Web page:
The Integration & Society Knowledge Platform investigated how initiatives can be inclusive for citizens with a migrant background, and spoke with four citizens’ initiatives: the Huis van Bartels in Amersfoort, Mudanthe in Apeldoorn,
Up the street
The key word for reaching residents with a migration background is low threshold. For Het Huis van Bartels, a community center run by and for residents with a beautiful garden, that means: having an eye for everyone’s needs and possibilities. Initiator Riekje Hoffman: ‘If people want to do something, try to hit what they are happy about. If someone wants to prune, don’t tell them to dig in the garden. ” In addition, certain activities such as music, food and crafts work in a connecting and circumventing language differences. A volunteer at the Benches Collective, which facilitates meeting by putting benches on the sidewalk, gives an example: ‘There are universal languages. At our knitting bench, a Moroccan man has been knitting for an hour and a half. He doesn’t speak Dutch but had a big smile on his face. “
Also outreach work is important. Roberta Haki Della Rovere is the initiator of Oké Nu, a residents’ initiative that organizes activities for residents of the disadvantaged neighborhood of Utrecht Overvecht. Roberta is actively approaching people: ‘Don’t sit at your desk, take to the streets. Ring the bell, go to the people. Anyone can put a letter in the mailbox but that doesn’t work. The language barrier is often forgotten. ” Demand-driven work is also a must, Roberta adds: ‘By talking to people, you get to know things and you can coordinate your offer. We always work in a demand-driven way, residents contribute ideas themselves.
School activities and an open attitude
If citizens’ initiatives want to (be able to) appeal to everyone, then they must seek cooperation, for example with key figures who are close to the residents and who speak the same language literally and figuratively. This not only bridges linguistic and cultural differences but also creates trust, says Roberta Haki Della Rovere, initiator of Oké Nu: “Because I myself am also foreign, the residents have more confidence.”
Cooperation with schools also works well, says Paul Liklikuwata, board member at Het Huis van Bartels: ‘There are many mixed schools in the neighborhood and that is where immigrant and native children interact. You can also reach the parents through the school and the children. ‘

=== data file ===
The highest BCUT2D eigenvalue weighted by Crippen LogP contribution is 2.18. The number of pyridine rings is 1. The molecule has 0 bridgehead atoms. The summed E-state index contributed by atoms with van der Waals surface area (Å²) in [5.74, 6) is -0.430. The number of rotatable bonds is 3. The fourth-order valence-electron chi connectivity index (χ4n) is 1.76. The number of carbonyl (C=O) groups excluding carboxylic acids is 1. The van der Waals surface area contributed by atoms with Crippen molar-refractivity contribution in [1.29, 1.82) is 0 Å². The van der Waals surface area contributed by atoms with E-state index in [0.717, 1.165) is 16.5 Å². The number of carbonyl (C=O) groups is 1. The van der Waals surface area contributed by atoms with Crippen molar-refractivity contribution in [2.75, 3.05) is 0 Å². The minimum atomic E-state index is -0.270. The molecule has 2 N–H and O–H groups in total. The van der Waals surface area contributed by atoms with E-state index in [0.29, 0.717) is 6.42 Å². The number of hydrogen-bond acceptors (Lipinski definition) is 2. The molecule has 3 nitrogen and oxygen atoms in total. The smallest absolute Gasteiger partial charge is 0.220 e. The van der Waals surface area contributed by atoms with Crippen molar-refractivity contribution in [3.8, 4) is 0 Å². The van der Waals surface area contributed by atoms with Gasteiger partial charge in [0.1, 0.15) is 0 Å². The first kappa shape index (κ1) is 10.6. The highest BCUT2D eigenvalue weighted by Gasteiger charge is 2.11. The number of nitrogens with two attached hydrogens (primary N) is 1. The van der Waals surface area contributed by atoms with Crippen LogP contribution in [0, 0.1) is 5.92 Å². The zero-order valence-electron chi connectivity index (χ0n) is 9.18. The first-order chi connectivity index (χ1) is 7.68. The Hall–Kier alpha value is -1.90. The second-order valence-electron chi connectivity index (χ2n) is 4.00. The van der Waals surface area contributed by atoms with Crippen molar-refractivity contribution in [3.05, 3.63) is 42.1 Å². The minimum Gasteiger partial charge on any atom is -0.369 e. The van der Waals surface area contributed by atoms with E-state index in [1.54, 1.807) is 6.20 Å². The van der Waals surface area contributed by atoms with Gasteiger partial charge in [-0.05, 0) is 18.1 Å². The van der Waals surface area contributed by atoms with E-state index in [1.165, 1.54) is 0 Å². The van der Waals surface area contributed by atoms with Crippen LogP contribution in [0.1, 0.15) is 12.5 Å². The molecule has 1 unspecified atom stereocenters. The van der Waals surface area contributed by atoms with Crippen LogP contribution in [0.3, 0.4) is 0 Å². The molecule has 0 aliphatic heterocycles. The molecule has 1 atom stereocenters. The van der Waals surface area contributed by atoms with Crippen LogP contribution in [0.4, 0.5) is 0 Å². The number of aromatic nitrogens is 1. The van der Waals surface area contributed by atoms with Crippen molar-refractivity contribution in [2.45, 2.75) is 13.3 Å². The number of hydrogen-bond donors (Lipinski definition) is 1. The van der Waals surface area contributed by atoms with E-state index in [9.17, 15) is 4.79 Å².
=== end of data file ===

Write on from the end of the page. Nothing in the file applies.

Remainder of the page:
Finally, Mudanthe, an initiative where meeting through music, dance and food is central, has a tip for all who really want to be inclusive: have an open attitude, treat everyone with respect, especially those who do not act inclusive. As an example, the initiator Charles Dickson mentions that one of Mudanthe’s New Year receptions a group of extreme right-wing youth from the neighborhood came by. Although the young people were negative about Mudanthe, they were received with respect. They now make music at Mudanthe and have nice contact with young people from all kinds of cultures. Charles: ‘If you know each other, there is more understanding and it is easier to take each other into account. That can prevent many problems. “
Achieving inclusion is not easy, it is hard work. What the citizen initiatives teach us is that there must be the will to connect and to appeal to a diverse group of local residents. Previous research already thought that if connecting is not given priority in advance, people do not start it on their own. Really inclusive requires endurance and an active attitude. In short, this does not happen automatically.
1. Take the streets! Approach people through informal, personal contact. Talk to people, visit them.
2. Organize easily accessible activities: cheap / free and without mandatory registration.
3.Activities, such as crafts, making music and connecting food and breaking through the language barrier.
4. Work together with key figures (and local organizations) in the neighborhood who know the residents and speak the same language.
5.Work demand-driven; tailor your activities to the needs of the different groups in the neighborhood.
6. Set the standard that everyone is welcome from the start and keep it that way. Be open to everyone, including people who are different or have different views.
7. Work together with schools, so you not only reach children but also their parents.
8. Start small, go for small successes. Make sure that you do not lose confidence and build up your network slowly.
9. Deliver customization, to everyone, and show people their value. Ensure that people can do what they want to do and can do well.
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